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Framing the Growth Debate (WP-03-09)

Dennis Chong and Yael Wolinsky-Nahmias

National polls indicate majority public support in the United States for environmental protection and controls on growth, but voters remain uncertain about the best policies to achieve these goals. Their uncertainty stems from the novelty of the growth issue and their ambivalence over the right balance to strike between conservation and development. Because most voters do not hold firm positions on these issues, the framing of policy alternatives can significantly affect their preferences.

In theory, balanced discussion can reduce or eliminate framing effects. Research suggests that political competition and debate will balance presentation of arguments and cancel out the effects of biased frames. If so, then framing effects are largely manifestations of laboratories and surveys, but not of real political campaigns. In practice, however, the theoretical conditions that reduce framing influences are often not realized in campaigns. Although framing strategies can be offset by two-sided discussion, actual campaigns often do not provide balanced debate. Elections can be one-sided affairs in which the public receives mainly one perspective on the issues. Even when campaigns are competitive, framing can still affect the distribution of preferences when the adversaries do not possess equal organizations and resources. Recent campaigns over growth-and-conservation ballot measures in Oregon, New Mexico, and Arizona are used to illustrate the factors that prevent equal debate and create the conditions for framing effects on these issues.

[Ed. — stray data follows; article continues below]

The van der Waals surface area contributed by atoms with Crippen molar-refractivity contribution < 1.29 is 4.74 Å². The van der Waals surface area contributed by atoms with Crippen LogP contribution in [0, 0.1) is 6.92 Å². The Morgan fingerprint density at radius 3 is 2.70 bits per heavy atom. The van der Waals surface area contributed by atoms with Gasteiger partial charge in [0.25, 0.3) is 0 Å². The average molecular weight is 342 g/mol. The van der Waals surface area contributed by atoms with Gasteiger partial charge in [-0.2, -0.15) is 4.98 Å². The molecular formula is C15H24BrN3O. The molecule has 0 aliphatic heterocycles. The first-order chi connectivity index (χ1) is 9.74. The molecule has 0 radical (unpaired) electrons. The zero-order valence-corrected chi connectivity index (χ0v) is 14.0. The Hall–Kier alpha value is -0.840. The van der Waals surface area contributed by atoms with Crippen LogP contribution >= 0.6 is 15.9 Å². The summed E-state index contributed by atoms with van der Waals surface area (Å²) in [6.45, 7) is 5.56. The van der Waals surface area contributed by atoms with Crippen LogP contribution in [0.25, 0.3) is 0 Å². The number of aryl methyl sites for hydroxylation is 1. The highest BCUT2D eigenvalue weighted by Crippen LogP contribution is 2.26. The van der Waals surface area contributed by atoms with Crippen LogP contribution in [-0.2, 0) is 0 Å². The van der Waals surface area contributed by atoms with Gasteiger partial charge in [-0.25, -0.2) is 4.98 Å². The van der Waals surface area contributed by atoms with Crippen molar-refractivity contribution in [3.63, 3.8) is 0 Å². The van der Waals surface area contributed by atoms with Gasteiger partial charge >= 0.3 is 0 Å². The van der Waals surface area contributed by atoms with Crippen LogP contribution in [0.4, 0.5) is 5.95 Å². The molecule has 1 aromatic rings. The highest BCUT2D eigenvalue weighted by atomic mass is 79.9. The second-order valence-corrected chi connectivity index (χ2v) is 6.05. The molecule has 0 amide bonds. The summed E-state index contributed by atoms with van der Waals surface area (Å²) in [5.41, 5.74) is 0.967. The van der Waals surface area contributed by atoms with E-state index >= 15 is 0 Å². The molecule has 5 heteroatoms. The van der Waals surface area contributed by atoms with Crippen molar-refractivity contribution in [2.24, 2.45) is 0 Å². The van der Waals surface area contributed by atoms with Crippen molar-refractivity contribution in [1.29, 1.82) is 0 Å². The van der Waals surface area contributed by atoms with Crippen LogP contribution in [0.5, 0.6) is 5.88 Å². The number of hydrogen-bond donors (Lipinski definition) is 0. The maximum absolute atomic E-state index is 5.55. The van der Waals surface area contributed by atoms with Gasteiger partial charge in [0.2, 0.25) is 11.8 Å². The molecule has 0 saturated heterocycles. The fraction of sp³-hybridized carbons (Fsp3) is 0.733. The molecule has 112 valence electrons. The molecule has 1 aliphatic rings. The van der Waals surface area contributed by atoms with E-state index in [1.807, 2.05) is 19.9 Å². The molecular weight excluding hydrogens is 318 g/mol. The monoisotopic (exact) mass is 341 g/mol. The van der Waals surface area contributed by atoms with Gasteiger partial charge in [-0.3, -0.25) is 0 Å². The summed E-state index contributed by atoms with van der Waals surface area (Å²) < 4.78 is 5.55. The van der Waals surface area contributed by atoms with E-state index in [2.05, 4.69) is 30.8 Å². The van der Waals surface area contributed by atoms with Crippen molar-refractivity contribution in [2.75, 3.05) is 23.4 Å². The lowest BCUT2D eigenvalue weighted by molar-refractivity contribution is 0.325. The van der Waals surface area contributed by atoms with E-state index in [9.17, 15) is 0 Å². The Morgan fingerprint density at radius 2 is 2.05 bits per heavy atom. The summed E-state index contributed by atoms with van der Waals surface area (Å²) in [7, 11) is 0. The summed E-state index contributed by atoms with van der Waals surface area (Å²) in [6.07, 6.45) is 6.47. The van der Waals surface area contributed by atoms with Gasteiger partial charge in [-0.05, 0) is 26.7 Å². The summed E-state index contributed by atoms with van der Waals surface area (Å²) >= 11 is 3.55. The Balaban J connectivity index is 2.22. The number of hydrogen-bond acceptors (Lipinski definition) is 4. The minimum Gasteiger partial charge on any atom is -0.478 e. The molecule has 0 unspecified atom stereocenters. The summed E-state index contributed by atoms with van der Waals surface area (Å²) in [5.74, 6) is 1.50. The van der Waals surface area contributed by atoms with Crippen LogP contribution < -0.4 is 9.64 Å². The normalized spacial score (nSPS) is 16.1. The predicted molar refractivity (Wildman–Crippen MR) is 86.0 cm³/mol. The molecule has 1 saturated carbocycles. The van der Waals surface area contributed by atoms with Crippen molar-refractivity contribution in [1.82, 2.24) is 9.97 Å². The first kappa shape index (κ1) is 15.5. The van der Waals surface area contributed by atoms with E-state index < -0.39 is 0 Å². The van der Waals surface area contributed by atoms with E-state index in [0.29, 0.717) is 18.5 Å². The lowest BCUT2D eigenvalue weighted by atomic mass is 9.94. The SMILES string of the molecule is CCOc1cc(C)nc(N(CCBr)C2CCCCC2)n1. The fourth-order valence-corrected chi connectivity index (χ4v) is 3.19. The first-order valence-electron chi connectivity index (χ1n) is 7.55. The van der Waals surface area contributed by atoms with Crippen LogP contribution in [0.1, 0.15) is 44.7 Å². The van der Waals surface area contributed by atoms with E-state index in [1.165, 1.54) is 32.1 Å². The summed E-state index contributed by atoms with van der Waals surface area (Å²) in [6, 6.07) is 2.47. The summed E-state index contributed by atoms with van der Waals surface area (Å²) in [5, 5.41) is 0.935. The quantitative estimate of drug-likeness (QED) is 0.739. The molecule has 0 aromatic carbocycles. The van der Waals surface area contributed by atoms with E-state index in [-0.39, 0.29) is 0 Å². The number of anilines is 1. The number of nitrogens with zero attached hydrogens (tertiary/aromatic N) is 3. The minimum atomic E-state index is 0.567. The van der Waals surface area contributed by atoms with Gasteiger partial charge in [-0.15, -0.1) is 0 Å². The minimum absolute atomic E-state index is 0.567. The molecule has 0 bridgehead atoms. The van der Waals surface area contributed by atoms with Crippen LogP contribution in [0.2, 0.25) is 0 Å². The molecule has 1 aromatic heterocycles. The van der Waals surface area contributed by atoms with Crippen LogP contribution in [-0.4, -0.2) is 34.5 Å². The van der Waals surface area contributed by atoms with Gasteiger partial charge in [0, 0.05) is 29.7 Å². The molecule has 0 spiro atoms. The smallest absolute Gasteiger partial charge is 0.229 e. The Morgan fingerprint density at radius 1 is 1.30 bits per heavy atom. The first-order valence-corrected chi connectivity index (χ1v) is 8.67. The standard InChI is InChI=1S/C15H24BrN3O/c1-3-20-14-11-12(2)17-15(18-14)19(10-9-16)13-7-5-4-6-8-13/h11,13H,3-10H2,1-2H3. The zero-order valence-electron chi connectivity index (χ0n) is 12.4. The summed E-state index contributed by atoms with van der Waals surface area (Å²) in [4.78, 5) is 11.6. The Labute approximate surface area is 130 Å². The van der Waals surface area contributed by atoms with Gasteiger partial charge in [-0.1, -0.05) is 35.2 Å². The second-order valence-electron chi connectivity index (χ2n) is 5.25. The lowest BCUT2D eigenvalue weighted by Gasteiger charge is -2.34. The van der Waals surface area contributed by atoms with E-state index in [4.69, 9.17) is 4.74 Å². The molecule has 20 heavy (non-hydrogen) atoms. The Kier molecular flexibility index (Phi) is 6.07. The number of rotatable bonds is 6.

Dennis Chong, Political Science and Institute for Policy Research, Northwestern University

Yael Wolinsky-Nahmias, Political Science, Northwestern University